Once a key supplier for the wildlife trafficking trade, Southeast Asia is becoming a major destination for this bloody business as well
By Frédéric Janssens
Long vaunted for its rich flora and vast fauna, Southeast Asia now ranks among the regions most affected by biodiversity loss. Nine Asean member nations are in the world’s top 20 countries with the most endangered mammals, with Indonesia holding the unenviable number-one position. According to experts, the region could lose up to 42% of its animal and plant species this century.
While urbanisation and deforestation are key factors, poaching and trafficking play a decisive role too. Responding to foreign demand for traditional medicines, decorative items and exotic meals, Southeast Asian criminals have embraced the illegal wildlife business, eager to secure their share of the $20 billion global trade.
Since the 1970s, wild tigers have been heavily poached for their skins, teeth and bones, and there are now fewer than 350 left in the Greater Mekong region – down from about 1,200
in the late 1990s. Poached for its horn, the Javan rhino has become the rarest large mammal on Earth, with a population of just 40, while the sun bear population has declined by more than 30% in the past 30 years. This is partly due to an increase in demand for their bile and gall bladders, which are used in traditional medicines.
Meanwhile, pythons have been exported in such large numbers that local rat populations have exploded, threatening crop production in some parts of Southeast Asia.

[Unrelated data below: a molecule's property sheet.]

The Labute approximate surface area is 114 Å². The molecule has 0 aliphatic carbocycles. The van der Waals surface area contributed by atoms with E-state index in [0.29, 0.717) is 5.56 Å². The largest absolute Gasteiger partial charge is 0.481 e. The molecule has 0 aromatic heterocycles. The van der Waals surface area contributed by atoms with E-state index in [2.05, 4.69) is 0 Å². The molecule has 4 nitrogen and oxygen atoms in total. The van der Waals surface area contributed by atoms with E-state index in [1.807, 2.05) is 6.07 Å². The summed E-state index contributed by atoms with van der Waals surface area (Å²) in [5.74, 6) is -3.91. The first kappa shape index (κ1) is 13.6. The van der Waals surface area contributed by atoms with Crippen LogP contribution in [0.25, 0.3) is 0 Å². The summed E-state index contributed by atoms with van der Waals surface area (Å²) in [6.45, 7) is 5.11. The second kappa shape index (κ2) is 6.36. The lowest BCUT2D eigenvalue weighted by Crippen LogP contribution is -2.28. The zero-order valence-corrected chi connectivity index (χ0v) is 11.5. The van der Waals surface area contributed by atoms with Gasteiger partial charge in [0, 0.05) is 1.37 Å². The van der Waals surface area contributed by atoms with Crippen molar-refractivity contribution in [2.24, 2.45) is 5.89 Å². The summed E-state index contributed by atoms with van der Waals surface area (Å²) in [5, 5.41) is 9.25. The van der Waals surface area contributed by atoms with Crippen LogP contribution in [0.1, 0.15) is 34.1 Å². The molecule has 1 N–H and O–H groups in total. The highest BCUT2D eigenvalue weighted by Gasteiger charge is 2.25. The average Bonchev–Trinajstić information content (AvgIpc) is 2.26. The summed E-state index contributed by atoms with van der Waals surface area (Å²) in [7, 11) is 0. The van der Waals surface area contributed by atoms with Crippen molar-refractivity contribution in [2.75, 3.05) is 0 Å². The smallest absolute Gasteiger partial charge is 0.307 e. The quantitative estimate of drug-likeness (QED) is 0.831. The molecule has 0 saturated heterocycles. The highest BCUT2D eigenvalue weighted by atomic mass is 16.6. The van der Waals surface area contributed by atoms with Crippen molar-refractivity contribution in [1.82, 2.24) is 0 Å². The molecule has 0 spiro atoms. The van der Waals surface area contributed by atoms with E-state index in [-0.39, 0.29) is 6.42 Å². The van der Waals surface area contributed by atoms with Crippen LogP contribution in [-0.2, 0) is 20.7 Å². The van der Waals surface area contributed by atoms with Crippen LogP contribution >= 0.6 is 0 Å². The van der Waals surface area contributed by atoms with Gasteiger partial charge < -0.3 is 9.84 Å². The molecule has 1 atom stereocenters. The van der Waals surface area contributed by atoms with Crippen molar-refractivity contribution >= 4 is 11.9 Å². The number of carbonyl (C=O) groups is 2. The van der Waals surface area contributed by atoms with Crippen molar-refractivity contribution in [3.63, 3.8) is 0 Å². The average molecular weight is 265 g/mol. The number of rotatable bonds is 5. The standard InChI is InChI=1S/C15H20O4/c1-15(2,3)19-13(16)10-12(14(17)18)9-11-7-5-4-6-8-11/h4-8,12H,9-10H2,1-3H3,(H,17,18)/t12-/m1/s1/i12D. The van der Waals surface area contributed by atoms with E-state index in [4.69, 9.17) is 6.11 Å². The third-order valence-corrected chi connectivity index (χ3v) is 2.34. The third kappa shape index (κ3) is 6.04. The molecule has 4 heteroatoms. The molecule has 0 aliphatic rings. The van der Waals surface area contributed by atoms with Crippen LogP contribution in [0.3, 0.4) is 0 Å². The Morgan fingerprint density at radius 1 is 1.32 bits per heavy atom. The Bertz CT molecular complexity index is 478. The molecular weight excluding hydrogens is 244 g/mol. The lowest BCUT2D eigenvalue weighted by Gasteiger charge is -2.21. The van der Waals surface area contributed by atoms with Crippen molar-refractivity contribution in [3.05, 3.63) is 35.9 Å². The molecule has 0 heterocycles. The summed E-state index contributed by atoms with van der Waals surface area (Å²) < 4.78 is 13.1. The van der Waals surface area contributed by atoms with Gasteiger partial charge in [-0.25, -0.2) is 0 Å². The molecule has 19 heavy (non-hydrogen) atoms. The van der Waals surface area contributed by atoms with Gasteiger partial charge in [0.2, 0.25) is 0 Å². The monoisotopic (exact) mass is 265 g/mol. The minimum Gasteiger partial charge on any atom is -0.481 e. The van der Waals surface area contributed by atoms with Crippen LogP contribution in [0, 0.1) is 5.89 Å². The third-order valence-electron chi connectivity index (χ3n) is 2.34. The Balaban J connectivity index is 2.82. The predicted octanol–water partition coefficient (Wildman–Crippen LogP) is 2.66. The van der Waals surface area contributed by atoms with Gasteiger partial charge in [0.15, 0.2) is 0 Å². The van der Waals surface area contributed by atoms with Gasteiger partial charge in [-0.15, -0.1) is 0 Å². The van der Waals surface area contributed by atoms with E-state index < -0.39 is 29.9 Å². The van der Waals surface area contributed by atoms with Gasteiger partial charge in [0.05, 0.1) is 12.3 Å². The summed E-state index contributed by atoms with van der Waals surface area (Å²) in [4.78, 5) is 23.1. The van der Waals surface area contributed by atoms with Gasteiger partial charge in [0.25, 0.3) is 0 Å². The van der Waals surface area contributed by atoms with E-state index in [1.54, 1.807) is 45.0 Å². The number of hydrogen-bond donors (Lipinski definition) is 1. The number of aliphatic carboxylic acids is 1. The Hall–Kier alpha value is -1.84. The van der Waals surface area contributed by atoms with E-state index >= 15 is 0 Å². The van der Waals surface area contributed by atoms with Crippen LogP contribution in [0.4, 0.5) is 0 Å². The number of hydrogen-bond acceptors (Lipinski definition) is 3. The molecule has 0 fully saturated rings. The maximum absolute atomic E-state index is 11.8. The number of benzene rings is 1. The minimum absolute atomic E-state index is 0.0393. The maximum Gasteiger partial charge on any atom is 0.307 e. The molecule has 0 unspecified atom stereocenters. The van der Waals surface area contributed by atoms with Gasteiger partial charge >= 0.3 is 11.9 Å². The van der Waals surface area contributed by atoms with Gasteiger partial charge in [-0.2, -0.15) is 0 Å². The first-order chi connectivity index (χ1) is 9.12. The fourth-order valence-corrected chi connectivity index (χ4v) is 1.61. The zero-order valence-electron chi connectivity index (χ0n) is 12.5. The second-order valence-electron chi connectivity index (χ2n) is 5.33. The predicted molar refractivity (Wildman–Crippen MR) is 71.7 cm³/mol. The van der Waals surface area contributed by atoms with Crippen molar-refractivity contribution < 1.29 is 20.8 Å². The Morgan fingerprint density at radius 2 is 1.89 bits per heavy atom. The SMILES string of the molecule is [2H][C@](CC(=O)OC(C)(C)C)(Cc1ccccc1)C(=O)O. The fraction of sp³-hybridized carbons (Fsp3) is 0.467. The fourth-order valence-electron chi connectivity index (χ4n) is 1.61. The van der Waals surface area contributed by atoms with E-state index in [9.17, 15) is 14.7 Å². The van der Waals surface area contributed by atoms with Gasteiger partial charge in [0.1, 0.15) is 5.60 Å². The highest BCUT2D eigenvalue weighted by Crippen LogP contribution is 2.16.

Although Chinese demand has been the main driver of dwindling wildlife, over the past ten years a new wealthy class has emerged in Southeast Asia with the means to consume illegal and expensive ‘products’ such as elephant tusks, lorises (a primate used in traditional medicines) and pangolin meat, which is considered a delicacy.
While no country is innocent, Vietnam is often viewed as the most worrying actor in the region. The country remains a major consumer of tiger bone wine and is the prime destination for much of the illegal rhino horn from Africa, where hundreds of rhinos are poached every year to meet Vietnamese demand. Used as a business gift and as a status symbol, rhino horn is also used for its alleged healing properties. Yet, as rhino horn is largely made up of the protein keratin, Vietnamese consumers wanting a piece would be wiser to set their sights on a victim closer to home: their own fingernails.
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